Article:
Mishcon de Reya has lost a High Court case against Sports Direct owner Mike Ashley, disputing an alleged £15m business promise made at a pub.
Former Merrill Lynch investment banker Jeff Blue claimed that Ashley had promised him £15m in a pub discussion if the retailer’s share price doubled within three years. At the time in January 2013, shares in Sports Direct were trading at around £4 per share.
Fountain Court Chambers’ Jeffrey Chapman QC and Simon Atrill were instructed by Mishcon de Reya’s Richard Leedham for Blue, while One Essex Court’s David Cavender QC and Tamara Kagan were instructed by RPC head of commercial, IP, tech and media Jeremy Drew for Ashley.
Mr Justice Leggatt said in his High Court decision that the fact that Blue had convinced himself that Ashley’s offer was a serious one “shows only that the human capacity for wishful thinking knows few bounds”.
Ashley gave evidence during the trial saying he “recalls talking about the Sports Direct share price and how much he would be worth at different hypothetical share prices” but does not recall any discussion of paying Blue a sum of money if the Sports Direct share price reached £8 per share.
Ashley also claimed that he was trying to get drunk that evening, that Espirito Santo Investment Bank head of market Simon McEvoy, who was also present, “stood at the bar and ‘kept the pints coming like machine guns'”, that they must have had four or five rounds in the first hour and that he (Ashley) was making Blue keep up with the others.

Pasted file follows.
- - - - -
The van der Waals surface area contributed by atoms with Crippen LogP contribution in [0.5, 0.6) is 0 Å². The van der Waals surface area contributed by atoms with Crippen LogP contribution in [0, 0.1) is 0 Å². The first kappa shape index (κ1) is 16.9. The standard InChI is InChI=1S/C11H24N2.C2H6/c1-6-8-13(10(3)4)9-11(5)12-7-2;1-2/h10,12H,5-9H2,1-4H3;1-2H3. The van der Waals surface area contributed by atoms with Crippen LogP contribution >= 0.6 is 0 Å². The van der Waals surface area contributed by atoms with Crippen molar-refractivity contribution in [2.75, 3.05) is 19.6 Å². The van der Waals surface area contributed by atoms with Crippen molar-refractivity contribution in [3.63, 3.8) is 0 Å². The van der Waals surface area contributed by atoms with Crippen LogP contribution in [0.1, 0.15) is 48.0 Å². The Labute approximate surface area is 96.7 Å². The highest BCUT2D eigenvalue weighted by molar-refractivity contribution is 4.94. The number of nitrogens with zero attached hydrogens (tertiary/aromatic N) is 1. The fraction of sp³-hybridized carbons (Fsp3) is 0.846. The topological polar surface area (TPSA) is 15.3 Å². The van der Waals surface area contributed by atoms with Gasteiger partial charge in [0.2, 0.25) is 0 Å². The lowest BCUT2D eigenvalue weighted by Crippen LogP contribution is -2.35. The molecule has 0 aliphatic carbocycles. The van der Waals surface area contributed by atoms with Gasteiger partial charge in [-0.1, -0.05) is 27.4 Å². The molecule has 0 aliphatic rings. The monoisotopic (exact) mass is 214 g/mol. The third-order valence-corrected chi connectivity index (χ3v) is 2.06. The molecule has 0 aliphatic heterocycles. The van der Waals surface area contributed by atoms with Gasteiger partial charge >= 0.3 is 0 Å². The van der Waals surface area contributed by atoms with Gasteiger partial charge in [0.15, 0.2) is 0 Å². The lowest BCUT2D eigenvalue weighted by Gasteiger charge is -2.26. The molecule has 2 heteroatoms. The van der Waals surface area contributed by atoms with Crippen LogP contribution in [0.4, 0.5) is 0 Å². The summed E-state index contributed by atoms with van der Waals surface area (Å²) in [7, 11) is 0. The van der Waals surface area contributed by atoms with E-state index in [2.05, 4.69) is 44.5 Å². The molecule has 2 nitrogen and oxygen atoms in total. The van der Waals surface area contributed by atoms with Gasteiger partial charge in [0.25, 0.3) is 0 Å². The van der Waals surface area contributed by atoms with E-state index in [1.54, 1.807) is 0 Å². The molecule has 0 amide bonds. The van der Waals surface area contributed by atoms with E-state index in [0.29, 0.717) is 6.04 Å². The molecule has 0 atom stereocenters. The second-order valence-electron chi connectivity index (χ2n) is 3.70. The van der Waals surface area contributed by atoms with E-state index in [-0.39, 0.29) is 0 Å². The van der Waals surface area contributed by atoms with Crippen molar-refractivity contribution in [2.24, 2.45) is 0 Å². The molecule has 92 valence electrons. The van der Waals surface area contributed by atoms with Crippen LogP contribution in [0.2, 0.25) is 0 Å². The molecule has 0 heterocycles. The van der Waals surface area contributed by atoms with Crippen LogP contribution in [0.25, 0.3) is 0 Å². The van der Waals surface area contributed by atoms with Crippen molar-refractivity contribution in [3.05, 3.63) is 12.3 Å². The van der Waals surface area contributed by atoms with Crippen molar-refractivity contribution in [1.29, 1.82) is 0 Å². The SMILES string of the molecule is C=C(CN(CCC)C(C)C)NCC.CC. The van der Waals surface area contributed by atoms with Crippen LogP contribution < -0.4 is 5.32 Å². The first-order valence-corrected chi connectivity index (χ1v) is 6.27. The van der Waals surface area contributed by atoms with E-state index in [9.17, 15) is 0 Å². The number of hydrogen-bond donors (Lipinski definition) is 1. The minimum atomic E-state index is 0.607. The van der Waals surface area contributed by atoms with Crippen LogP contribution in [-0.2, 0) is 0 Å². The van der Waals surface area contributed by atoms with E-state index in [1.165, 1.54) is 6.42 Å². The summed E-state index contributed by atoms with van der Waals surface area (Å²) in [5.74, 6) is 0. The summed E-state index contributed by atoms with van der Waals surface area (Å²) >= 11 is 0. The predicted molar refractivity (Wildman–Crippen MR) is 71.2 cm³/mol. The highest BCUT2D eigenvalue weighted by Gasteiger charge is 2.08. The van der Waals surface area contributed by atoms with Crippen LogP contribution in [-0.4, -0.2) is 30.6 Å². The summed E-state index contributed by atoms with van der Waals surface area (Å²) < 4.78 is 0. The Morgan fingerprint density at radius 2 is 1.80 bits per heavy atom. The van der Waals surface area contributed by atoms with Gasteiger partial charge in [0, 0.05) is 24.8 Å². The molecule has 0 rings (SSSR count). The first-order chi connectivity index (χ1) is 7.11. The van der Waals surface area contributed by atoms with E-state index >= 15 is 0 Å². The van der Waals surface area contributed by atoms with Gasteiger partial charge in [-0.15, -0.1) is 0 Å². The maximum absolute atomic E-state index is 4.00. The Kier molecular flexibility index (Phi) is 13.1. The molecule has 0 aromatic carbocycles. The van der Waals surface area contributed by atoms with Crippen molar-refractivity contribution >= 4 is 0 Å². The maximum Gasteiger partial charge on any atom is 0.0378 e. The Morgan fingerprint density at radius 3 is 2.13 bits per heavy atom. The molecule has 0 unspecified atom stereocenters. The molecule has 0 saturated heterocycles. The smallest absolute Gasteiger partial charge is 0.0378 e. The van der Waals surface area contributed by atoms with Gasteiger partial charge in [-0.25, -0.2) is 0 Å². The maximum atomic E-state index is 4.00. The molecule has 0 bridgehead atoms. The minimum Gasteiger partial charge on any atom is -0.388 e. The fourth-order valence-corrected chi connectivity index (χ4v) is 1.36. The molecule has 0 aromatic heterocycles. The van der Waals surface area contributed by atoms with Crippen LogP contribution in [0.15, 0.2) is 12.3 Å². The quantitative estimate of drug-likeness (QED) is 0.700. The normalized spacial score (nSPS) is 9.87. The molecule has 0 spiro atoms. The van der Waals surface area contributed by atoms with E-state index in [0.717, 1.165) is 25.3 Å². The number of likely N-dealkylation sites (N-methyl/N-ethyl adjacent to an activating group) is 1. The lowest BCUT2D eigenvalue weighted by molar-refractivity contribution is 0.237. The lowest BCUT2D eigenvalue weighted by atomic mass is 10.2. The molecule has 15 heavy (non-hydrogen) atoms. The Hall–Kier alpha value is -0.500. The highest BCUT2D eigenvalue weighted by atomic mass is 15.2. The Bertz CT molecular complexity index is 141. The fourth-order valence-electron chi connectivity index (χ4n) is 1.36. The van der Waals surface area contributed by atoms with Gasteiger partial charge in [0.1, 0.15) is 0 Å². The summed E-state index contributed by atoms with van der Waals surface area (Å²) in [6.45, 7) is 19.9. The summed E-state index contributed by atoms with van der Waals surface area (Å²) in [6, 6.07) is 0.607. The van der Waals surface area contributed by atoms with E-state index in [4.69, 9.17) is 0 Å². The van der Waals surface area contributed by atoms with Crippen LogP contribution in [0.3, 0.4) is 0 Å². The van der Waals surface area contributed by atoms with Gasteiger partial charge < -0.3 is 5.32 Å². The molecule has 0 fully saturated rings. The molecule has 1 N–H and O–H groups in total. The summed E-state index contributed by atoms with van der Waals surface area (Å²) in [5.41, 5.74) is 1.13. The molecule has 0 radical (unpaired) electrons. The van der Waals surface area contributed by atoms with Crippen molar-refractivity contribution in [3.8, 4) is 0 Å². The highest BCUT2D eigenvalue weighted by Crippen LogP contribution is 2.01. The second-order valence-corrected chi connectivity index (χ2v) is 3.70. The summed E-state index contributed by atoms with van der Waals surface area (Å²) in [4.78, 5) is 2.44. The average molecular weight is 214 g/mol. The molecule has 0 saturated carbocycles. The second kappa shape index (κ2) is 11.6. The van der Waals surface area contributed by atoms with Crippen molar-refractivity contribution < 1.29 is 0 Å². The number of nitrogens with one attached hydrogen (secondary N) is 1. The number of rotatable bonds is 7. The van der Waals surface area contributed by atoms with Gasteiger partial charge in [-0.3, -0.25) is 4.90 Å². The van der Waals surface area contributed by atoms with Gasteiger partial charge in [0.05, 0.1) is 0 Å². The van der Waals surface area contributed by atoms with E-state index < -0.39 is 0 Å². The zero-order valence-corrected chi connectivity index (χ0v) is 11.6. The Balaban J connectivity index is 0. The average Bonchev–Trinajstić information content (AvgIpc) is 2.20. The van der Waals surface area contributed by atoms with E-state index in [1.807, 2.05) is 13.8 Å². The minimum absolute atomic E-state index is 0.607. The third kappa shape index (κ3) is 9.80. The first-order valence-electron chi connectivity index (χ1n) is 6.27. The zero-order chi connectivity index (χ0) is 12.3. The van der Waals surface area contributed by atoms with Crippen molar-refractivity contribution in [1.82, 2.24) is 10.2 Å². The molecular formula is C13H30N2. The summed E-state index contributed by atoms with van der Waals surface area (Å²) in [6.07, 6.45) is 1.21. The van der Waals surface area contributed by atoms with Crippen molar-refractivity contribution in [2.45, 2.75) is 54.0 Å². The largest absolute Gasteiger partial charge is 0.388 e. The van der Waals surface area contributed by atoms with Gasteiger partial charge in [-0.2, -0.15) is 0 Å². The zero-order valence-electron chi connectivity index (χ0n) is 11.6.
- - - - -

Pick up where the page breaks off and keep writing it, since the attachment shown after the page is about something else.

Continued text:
It was argued on behalf of Blue that, while this might be true in the case of an ordinary businessman, Ashley is not an ordinary businessman but is someone who adopts an “unorthodox approach to taking business decisions in informal settings while consuming substantial amounts of alcohol”. In particular, Blue relied on the fact that, at Sports Direct’s weekly senior management meetings he had witnessed Ashley (and others) drinking alcohol, sometimes allegedly in copious quantities.
Mr Justice Leggatt said in his judgment: “I see no reason to doubt the evidence (…) that everyone was laughing during the conversation, nor the evidence of Mr Tracey that during the conversation Mr Blue had a big grin on his face and was looking ‘over the moon’.
“Mr Blue’s explanation for why he did not mention the subject to Mr Ashley until, on his evidence, late December 2013 is that he saw no need to do so because their agreement was clear and he trusted Mr Ashley to honour it. But that explanation does not stand a moment’s scrutiny.”
He continued: “Even if Mr Blue had believed that Mr Ashley was being serious, the circumstances in which the conversation took place – an informal meeting with Sports Direct’s new corporate brokers in a pub in which the drinks were flowing, people were laughing, and when Mr Blue (on his own admission) had been surprised when the idea of offering him an incentive had been discussed – would at the very least have signalled the need to get Mr Ashley’s confirmation of the arrangement in the light of day.”
Last year, The Lawyer reported that RPC slammed its client Sports Direct in a report heavily criticising working conditions at the retailer’s warehouses, two years after the company side-stepped an employment tribunal over zero-hours’ contracts.
The report, commissioned by Sports Direct and authored by the law firm, was published in response to allegations that the business had mistreated its staff through the use of zero hour contracts and had breached national minimum wage regulations.